Introduction to Motion Planning for Continuum Robots - Part 1

13 minute read

First though.. What is motion planning?

Motion planning stands as a central pillar in robotics. Planning enables robots and autonomous agents to move themselves and other parts of the world to a desired goal by choosing a sequence of appropriate actions. Like robotics in general, motion planning draws on a number of different fields in developing its tools. Approaches to motion planning have grown out of artificial intelligence, optimal control, and operations research.

That’s the first paragraph of my motion planning course syllabus. It’s a bit… grandiose, but I’ve found it to be effective in convincing the students that they are about to learn something interesting; hopefully it worked on you as well. It was also written by the professor who taught the course before I did, and whose syllabus I used as a starting point for my own (on the shoulders of giants etc etc etc). If that was sufficiently dramatic and you’re convinced to keep reading, let’s get to it.

More colloquially, motion planning can be broadly defined as the problem of computing motions, actions, or controls that move a robot through its environment in such a way that some task is performed while obeying some set of constraints.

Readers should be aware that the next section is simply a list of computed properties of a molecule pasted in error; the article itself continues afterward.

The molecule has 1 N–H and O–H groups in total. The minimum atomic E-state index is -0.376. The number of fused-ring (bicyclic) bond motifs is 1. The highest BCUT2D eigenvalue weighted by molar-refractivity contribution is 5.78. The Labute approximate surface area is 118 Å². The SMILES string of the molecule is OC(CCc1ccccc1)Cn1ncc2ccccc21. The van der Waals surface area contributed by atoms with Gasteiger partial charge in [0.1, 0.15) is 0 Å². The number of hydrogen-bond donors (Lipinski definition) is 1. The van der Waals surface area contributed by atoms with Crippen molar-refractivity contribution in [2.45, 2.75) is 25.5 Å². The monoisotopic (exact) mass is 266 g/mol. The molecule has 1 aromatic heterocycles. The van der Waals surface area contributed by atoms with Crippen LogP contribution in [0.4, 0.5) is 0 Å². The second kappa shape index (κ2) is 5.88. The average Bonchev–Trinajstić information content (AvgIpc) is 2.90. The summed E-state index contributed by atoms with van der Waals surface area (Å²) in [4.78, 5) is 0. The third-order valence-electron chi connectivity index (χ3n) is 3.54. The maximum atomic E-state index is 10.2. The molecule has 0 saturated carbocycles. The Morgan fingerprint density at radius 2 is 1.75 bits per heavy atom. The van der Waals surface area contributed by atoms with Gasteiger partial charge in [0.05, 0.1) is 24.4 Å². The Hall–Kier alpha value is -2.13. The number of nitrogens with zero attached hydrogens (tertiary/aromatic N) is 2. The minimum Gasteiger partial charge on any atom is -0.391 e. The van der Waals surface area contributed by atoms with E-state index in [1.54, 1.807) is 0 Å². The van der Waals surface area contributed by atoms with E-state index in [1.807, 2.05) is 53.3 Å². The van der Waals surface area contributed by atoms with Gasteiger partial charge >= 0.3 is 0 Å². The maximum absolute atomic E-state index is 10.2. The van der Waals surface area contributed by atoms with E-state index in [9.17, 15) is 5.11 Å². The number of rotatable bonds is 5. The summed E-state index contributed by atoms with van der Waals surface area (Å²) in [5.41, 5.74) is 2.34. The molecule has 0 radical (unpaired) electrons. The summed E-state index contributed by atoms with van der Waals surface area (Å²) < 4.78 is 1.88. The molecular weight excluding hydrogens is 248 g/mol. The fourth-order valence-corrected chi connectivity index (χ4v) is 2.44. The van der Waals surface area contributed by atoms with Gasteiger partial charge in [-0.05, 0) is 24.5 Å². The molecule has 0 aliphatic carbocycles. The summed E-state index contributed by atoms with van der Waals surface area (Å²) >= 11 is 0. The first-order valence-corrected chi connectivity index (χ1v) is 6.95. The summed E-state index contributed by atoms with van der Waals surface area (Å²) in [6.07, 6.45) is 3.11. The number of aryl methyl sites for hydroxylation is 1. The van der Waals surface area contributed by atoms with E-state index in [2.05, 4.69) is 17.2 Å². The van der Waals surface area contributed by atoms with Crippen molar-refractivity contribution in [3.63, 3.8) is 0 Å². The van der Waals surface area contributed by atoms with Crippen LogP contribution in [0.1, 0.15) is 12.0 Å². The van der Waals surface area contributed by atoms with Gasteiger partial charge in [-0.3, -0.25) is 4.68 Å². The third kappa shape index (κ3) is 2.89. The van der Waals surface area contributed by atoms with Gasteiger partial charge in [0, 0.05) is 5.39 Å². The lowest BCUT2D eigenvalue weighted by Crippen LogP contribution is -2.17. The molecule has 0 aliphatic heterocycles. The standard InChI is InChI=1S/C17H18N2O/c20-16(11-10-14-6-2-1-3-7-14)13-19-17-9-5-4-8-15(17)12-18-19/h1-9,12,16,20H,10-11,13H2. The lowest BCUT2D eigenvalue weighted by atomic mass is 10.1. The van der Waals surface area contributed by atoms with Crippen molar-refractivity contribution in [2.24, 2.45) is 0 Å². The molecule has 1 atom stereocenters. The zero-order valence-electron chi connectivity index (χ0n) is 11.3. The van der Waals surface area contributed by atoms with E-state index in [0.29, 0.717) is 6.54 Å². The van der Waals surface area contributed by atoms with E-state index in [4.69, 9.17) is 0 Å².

In its most basic form, that task can be defined as moving from some start configuration to some goal configuration, with typical constraints being defined as obstacle avoidance over the motion, obeying joint limits, etc. Complexity in task definitions and constraint definitions builds from there.

I personally like to present motion planning as a generic optimization problem and then look specifically at how aspects of that problem are defined. Be forewarned, I’m going to grossly abuse notation/terminology and ignore nuance all over this post with the goal of imparting intuition rather than specifics.


$\boldsymbol{\xi}^* = \underset{\boldsymbol{\xi}}{\texttt{argmin}}\ \texttt{cost}(\boldsymbol{\xi})$

$s.t. \ \ \ c(\boldsymbol{\xi}) \ge 0$ $\ \ \ \ \ \ \ \ d(\boldsymbol{\xi}) = 0$